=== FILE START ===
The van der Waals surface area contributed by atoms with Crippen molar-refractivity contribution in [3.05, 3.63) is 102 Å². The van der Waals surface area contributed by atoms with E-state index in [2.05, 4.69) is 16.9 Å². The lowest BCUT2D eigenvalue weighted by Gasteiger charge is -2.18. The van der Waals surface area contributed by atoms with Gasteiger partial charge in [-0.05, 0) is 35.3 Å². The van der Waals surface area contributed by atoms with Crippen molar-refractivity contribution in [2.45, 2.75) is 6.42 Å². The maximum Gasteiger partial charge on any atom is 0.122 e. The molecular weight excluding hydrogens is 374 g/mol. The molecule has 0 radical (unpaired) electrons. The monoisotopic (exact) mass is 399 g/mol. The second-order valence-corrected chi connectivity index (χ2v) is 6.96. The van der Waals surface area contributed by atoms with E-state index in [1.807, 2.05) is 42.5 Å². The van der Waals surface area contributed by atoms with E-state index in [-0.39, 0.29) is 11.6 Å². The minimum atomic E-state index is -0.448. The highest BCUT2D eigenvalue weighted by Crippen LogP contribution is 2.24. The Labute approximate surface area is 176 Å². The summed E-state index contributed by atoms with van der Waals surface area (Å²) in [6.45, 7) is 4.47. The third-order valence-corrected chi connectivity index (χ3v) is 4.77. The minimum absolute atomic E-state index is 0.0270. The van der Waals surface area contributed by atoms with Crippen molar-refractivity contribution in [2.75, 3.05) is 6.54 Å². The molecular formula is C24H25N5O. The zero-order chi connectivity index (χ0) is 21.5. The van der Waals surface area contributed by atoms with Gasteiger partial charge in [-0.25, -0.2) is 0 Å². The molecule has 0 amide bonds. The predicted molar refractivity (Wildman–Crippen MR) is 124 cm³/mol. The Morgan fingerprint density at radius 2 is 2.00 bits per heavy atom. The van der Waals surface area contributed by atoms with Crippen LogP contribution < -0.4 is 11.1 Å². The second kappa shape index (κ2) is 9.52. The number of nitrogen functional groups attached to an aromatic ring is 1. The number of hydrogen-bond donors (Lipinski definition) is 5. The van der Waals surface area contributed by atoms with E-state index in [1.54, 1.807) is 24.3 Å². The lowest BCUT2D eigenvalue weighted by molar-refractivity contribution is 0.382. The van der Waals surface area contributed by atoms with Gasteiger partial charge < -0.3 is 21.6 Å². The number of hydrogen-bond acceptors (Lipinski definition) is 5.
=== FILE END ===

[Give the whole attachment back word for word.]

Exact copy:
The van der Waals surface area contributed by atoms with Crippen molar-refractivity contribution in [3.05, 3.63) is 102 Å². The van der Waals surface area contributed by atoms with E-state index in [2.05, 4.69) is 16.9 Å². The lowest BCUT2D eigenvalue weighted by Gasteiger charge is -2.18. The van der Waals surface area contributed by atoms with Gasteiger partial charge in [-0.05, 0) is 35.3 Å². The van der Waals surface area contributed by atoms with Crippen molar-refractivity contribution in [2.45, 2.75) is 6.42 Å². The maximum Gasteiger partial charge on any atom is 0.122 e. The molecular weight excluding hydrogens is 374 g/mol. The molecule has 0 radical (unpaired) electrons. The monoisotopic (exact) mass is 399 g/mol. The second-order valence-corrected chi connectivity index (χ2v) is 6.96. The van der Waals surface area contributed by atoms with E-state index in [1.807, 2.05) is 42.5 Å². The van der Waals surface area contributed by atoms with E-state index in [-0.39, 0.29) is 11.6 Å². The minimum atomic E-state index is -0.448. The highest BCUT2D eigenvalue weighted by Crippen LogP contribution is 2.24. The Labute approximate surface area is 176 Å². The summed E-state index contributed by atoms with van der Waals surface area (Å²) in [6.45, 7) is 4.47. The third-order valence-corrected chi connectivity index (χ3v) is 4.77. The minimum absolute atomic E-state index is 0.0270. The van der Waals surface area contributed by atoms with Crippen molar-refractivity contribution in [2.75, 3.05) is 6.54 Å². The molecular formula is C24H25N5O. The zero-order chi connectivity index (χ0) is 21.5. The van der Waals surface area contributed by atoms with Gasteiger partial charge in [-0.25, -0.2) is 0 Å². The molecule has 0 amide bonds. The predicted molar refractivity (Wildman–Crippen MR) is 124 cm³/mol. The Morgan fingerprint density at radius 2 is 2.00 bits per heavy atom. The van der Waals surface area contributed by atoms with Crippen LogP contribution < -0.4 is 11.1 Å². The second kappa shape index (κ2) is 9.52. The number of nitrogen functional groups attached to an aromatic ring is 1. The number of hydrogen-bond donors (Lipinski definition) is 5. The van der Waals surface area contributed by atoms with E-state index in [1.54, 1.807) is 24.3 Å². The lowest BCUT2D eigenvalue weighted by molar-refractivity contribution is 0.382. The van der Waals surface area contributed by atoms with Gasteiger partial charge < -0.3 is 21.6 Å². The number of hydrogen-bond acceptors (Lipinski definition) is 5.